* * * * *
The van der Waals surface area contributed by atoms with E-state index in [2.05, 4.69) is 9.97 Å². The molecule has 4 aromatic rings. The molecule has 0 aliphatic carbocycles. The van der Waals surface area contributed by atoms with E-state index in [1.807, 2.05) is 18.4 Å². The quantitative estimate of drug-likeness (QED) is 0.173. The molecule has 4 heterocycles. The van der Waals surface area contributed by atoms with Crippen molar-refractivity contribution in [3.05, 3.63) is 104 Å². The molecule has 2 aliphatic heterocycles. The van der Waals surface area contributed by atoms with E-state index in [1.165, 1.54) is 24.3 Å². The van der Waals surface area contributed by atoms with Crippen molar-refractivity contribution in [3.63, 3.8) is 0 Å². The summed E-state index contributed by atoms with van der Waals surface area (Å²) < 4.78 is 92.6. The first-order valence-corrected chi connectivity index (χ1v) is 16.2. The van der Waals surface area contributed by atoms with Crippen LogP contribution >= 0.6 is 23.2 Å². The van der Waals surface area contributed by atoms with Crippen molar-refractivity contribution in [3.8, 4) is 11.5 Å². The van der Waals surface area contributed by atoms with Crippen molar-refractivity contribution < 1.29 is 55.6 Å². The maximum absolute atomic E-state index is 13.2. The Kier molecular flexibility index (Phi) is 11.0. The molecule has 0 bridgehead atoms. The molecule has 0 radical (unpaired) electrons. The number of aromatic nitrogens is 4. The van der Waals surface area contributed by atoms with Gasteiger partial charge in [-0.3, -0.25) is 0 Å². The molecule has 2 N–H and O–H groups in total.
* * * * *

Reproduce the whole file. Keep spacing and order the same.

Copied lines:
The van der Waals surface area contributed by atoms with E-state index in [2.05, 4.69) is 9.97 Å². The molecule has 4 aromatic rings. The molecule has 0 aliphatic carbocycles. The van der Waals surface area contributed by atoms with E-state index in [1.807, 2.05) is 18.4 Å². The quantitative estimate of drug-likeness (QED) is 0.173. The molecule has 4 heterocycles. The van der Waals surface area contributed by atoms with Crippen molar-refractivity contribution in [3.05, 3.63) is 104 Å². The molecule has 2 aliphatic heterocycles. The van der Waals surface area contributed by atoms with E-state index in [1.165, 1.54) is 24.3 Å². The van der Waals surface area contributed by atoms with Crippen molar-refractivity contribution in [3.63, 3.8) is 0 Å². The summed E-state index contributed by atoms with van der Waals surface area (Å²) < 4.78 is 92.6. The first-order valence-corrected chi connectivity index (χ1v) is 16.2. The van der Waals surface area contributed by atoms with Crippen LogP contribution >= 0.6 is 23.2 Å². The van der Waals surface area contributed by atoms with Crippen molar-refractivity contribution in [3.8, 4) is 11.5 Å². The van der Waals surface area contributed by atoms with Crippen molar-refractivity contribution < 1.29 is 55.6 Å². The maximum absolute atomic E-state index is 13.2. The Kier molecular flexibility index (Phi) is 11.0. The molecule has 0 bridgehead atoms. The molecule has 0 radical (unpaired) electrons. The number of aromatic nitrogens is 4. The van der Waals surface area contributed by atoms with Gasteiger partial charge in [-0.3, -0.25) is 0 Å². The molecule has 2 N–H and O–H groups in total.